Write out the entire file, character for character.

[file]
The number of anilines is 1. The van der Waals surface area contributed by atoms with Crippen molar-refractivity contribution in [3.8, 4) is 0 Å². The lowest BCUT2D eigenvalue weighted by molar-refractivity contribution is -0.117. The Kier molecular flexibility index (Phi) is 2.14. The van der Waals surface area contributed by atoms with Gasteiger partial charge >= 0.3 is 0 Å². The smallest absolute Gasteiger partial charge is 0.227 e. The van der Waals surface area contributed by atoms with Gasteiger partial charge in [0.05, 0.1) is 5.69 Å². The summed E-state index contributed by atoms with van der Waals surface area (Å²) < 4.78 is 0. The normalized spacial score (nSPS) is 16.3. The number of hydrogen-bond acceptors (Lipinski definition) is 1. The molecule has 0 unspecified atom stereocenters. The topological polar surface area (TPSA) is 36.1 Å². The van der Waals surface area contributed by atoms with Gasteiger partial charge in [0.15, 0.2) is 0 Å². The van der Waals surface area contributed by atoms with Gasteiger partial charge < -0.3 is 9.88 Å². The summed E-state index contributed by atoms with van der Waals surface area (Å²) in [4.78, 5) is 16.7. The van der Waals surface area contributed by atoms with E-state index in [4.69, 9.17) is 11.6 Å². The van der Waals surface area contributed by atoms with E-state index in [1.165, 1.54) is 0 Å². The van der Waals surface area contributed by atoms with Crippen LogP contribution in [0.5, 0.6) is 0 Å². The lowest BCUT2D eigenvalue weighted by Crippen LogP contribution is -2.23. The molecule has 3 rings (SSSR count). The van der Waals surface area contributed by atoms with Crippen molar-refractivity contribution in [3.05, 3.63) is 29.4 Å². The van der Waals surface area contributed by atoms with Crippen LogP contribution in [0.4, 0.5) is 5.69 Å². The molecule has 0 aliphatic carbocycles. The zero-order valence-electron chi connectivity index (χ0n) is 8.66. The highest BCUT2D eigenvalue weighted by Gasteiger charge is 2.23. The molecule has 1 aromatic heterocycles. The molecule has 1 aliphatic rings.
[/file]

The number of anilines is 1. The van der Waals surface area contributed by atoms with Crippen molar-refractivity contribution in [3.8, 4) is 0 Å². The lowest BCUT2D eigenvalue weighted by molar-refractivity contribution is -0.117. The Kier molecular flexibility index (Phi) is 2.14. The van der Waals surface area contributed by atoms with Gasteiger partial charge >= 0.3 is 0 Å². The smallest absolute Gasteiger partial charge is 0.227 e. The van der Waals surface area contributed by atoms with Gasteiger partial charge in [0.05, 0.1) is 5.69 Å². The summed E-state index contributed by atoms with van der Waals surface area (Å²) < 4.78 is 0. The normalized spacial score (nSPS) is 16.3. The number of hydrogen-bond acceptors (Lipinski definition) is 1. The molecule has 0 unspecified atom stereocenters. The topological polar surface area (TPSA) is 36.1 Å². The van der Waals surface area contributed by atoms with Gasteiger partial charge in [0.15, 0.2) is 0 Å². The van der Waals surface area contributed by atoms with Gasteiger partial charge < -0.3 is 9.88 Å². The summed E-state index contributed by atoms with van der Waals surface area (Å²) in [4.78, 5) is 16.7. The van der Waals surface area contributed by atoms with E-state index in [4.69, 9.17) is 11.6 Å². The van der Waals surface area contributed by atoms with E-state index in [1.165, 1.54) is 0 Å². The van der Waals surface area contributed by atoms with Crippen LogP contribution in [0.5, 0.6) is 0 Å². The lowest BCUT2D eigenvalue weighted by Crippen LogP contribution is -2.23. The molecule has 3 rings (SSSR count). The van der Waals surface area contributed by atoms with Crippen molar-refractivity contribution in [3.05, 3.63) is 29.4 Å². The van der Waals surface area contributed by atoms with Crippen LogP contribution in [0.4, 0.5) is 5.69 Å². The molecule has 0 aliphatic carbocycles. The zero-order valence-electron chi connectivity index (χ0n) is 8.66. The highest BCUT2D eigenvalue weighted by Gasteiger charge is 2.23. The molecule has 1 aromatic heterocycles. The molecule has 1 aliphatic rings.